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Japan, Abe, And "Comfort Women"

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The issue of вЂ?comfort womenвЂ™Ð²Ð‚"a term used to describe women who provided sexual services to the Japanese military in World War IIвЂ"drew international attention last spring and continued into the fall after then-Prime Minister Shinzo Abe publicly questioned whether the women were coerced into prostitution. His denial angered many within the international community; South Koreans and Americans were particularly incensed. Many groups of former “comfort women” in South Korea, whose early 20th century colonization at the hands of Japan remains a major source of resentment, called for Abe to admit to Japan’s direct culpability, while in America, the House of Representatives approved a resolution in August, calling on Japan to acknowledge and apologize for forcing women into sexual slavery. While Abe faced pressure internationally to apologize, he faced domestic pressure to do the opposite, with a group of conservative members of the Liberal Democratic Party seeking to revise the statement issued by former Chief Cabinet Secretary Yohei Kono in 1993, apologizing for the government’s role in coercing вЂ?comfort women’ into prostitution. These conflicting forces behind the controversy are reflected in the media coverage of the вЂ?comfort women’ issue. The articles written on the subject by newspapers in the United States, South Korea, and Japan reveals three different images of the country’s wartime behavior and present political climate, all shaped by their own specific biases.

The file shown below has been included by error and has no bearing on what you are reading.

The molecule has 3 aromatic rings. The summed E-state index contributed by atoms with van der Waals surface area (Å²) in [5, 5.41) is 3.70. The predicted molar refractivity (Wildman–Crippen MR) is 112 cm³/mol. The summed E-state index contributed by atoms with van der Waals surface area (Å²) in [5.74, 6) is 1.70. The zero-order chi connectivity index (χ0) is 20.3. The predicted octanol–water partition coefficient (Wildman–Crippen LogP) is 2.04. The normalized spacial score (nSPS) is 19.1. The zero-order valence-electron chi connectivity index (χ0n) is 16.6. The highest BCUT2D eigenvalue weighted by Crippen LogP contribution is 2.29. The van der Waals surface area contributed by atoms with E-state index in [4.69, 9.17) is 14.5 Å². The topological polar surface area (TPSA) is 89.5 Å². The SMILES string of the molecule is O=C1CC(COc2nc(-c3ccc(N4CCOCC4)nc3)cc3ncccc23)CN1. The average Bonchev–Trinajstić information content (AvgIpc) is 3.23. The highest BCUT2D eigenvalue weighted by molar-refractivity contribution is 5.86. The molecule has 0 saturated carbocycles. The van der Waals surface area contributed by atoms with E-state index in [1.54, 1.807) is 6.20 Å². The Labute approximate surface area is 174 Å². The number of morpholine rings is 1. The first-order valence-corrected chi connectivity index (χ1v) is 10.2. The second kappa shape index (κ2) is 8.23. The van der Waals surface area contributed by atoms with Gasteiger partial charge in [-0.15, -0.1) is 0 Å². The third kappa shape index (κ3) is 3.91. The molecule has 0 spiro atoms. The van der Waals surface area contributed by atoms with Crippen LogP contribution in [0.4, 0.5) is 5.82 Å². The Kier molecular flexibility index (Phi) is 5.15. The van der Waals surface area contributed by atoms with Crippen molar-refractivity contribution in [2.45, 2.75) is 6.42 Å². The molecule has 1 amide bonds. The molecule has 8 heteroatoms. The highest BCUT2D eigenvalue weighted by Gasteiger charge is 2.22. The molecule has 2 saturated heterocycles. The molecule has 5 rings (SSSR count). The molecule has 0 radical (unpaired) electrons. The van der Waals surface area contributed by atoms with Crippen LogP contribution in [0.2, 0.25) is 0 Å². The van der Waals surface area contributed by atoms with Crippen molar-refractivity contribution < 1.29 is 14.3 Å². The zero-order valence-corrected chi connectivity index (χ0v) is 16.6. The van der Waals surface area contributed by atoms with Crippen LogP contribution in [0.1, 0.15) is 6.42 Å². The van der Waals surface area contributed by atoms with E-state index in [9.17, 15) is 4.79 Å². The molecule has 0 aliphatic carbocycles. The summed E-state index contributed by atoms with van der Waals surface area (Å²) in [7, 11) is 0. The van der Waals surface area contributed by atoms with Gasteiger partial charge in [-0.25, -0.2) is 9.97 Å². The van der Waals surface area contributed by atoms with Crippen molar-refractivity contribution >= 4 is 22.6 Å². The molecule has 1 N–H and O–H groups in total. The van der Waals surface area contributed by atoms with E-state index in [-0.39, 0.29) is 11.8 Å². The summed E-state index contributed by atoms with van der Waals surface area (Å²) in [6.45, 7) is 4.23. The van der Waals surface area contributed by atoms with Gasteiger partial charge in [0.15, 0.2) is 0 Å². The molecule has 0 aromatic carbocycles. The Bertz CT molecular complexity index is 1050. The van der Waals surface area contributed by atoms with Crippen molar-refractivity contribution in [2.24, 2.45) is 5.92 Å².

The American perspective of the “comfort women” controversy is represented here by the New York Times. Investigation of the Times’ coverage of the issue reveals a notable bias against Japan and Abe’s refusal to apologize, as well as displaying a slight misinterpretation of Japanese politics. The story broke in the Times with the March 2nd article “Abe Rejects Japan’s Files on War Sex”, by Norimitsu Onishi. In the article, more weight is given to the view that the “comfort women” were, in fact, coerced by the Japanese government into sexual slavery: “Historians believe some 200,000 womenвЂ"Koreans, Chinese, Taiwanese, Filipinos, as well as Japanese, Dutch and other European womenвЂ"severed in Japanese military brothels.” That the issue remains a topic of scholarly debate in some circles is not mentioned. Opposition to this view is mentioned not as a historical concern, but a national one: “Japan denied that its military had been involved, calling the brothels private enterprises and the women prostitutes.” The article covering Abe’s reaction to the House passing a resolution calling for a formal apology furthers the anti-Japanese slant, including three quotes of former “comfort women” and none to the Japanese groups that their claims. Further establishing the Times’ somewhat negative portrayal of Japan was the establishing the term “comfort women” as a вЂ?Japanese euphemismвЂ™Ð²Ð‚"a description that makes Japan seem callousвЂ"in lieu of a more neutral description of the term’s origin.